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Italian oil and gas giant ENI may not have any investments in Iran, but its CEO Claudio Descalzi sees disruption ahead for oil markets thanks to the reimposition of U.S. sanctions on OPEC's third-largest oil producer.
"The impact is more for the crude oil price, because Iran now is exporting about 2.6 million barrels (per day), and if we go back to the first sanctions, they were exporting 1.5 million," Descalzi told CNBC's Hadley Gamble on the sidelines of the ADNOC Downstream Investment Forum in Abu Dhabi on Sunday.
When sanctions were imposed by the Barack Obama administration on Tehran in 2012, Iran's oil exports dropped to approximately 1.5 million barrels per day (bpd). Since the export restrictions were lifted in 2015, as part of the multilateral deal that offered economic relief in exchange for curbs to Iran's nuclear program — formally known as the Joint Comprehensive Plan of Action (JCPOA) — that figure increased by more than 1 million.
"So there is a lack of 1 million in the market and that is going to impact the oil price, and also the balance of different crudes," the CEO said. "Because 1 million is going to Europe, the rest to the Far East."
The vast majority of Iran's oil exports, more than 1.5 million bpd, goes to China, India, Japan and South Korea. Already Japan and South Korea have signaled they will try to seek waivers from the U.S. to continue buying Iranian crude.
"We have a demand that is increasing 1.6 to 1.7 million bpd yearly average, so that is going to create a disruption in terms of cost and price," he added. "And when we have this kind of situation, the landscape becomes very uncertain."
Some analysts, however, predict the impact will actually be minimal, particularly in comparison to Obama's 2012 sanctions — they say Trump could reduce Iran's oil shipments by 300,000 to 500,000 bpd, far short of the 1 million to 1.5 million bpd that were cut from the market six years ago.
Still, price uncertainty ahead means uncertainty for investors, particularly those looking at long-term, multi-billion dollar projects like those required for the extractives sector.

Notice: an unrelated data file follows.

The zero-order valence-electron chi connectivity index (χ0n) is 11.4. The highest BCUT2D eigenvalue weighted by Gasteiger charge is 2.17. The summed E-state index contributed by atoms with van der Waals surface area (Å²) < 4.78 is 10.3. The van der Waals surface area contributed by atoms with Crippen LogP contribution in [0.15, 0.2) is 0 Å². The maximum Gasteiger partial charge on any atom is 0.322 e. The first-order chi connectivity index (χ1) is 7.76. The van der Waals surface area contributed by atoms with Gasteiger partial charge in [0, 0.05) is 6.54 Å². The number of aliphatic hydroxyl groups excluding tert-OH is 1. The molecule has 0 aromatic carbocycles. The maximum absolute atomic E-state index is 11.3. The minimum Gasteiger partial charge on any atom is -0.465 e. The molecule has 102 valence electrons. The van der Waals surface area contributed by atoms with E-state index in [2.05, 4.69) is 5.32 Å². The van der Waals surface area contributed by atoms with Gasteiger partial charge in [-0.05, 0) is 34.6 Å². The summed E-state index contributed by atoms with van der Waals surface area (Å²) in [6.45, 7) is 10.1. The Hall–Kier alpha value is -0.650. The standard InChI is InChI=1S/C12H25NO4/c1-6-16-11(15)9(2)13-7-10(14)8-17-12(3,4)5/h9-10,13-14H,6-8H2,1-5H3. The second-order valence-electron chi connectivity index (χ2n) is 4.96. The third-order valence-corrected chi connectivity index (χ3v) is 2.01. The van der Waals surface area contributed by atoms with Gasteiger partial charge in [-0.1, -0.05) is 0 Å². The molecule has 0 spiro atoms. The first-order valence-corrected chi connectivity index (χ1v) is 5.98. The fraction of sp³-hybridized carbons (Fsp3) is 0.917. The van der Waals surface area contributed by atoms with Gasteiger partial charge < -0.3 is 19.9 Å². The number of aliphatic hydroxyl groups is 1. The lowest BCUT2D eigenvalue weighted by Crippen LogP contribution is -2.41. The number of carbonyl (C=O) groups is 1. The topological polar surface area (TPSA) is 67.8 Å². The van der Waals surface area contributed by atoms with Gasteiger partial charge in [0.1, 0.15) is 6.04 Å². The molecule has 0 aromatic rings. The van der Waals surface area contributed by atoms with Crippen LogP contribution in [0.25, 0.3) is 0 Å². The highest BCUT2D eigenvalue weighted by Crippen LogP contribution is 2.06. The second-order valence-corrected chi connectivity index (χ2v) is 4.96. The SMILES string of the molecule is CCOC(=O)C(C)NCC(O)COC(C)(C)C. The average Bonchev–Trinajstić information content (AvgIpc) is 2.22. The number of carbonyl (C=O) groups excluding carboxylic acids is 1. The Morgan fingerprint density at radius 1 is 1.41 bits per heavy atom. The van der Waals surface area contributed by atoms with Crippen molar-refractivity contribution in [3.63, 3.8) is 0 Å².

"For energy you have to make big investments," Descalzi added. "And when there is a lot of uncertainty, the investment is not easy to be performed. But there are so many other geopolitical issues, that the landscape is very difficult to understand where we're going."
Asked if he thought Trump's decision was ill-judged, the CEO pointed to its impact on Europe and stressed his hope for a diplomatic solution. A raft of major European companies have been investing in and trading with Iran since the lifting of sanctions in 2015, including France's Total, Danone, Peugeot and Airbus. Germany, meanwhile, accounts for 60 percent of European investment in the Islamic Republic, according to Reuters.
The U.S.'s sanctions would seek to penalize any country or entity doing business with Iran, leading France's Finance Minister Bruno Le Maire to accuse Washington of behaving like "the economic policemen of the planet."
All of the JCPOA's signatories besides the U.S. — Germany, France, the U.K., Russia and China — have pledged continued commitment to the deal, although the feasibility of bypassing U.S. sanctions is very much in question.
"In any case Europe is still in agreement, so I think that diplomacy can find some solution, because Europe is the strongest ally of the U.S. and the main impact of the Iran sanctions is going to Europe, as the impact of the Russian sanctions is going to hit Europe," Descalzi said.
"So we have a double effect, and I think that sooner or later some discussion has to be taken seriously."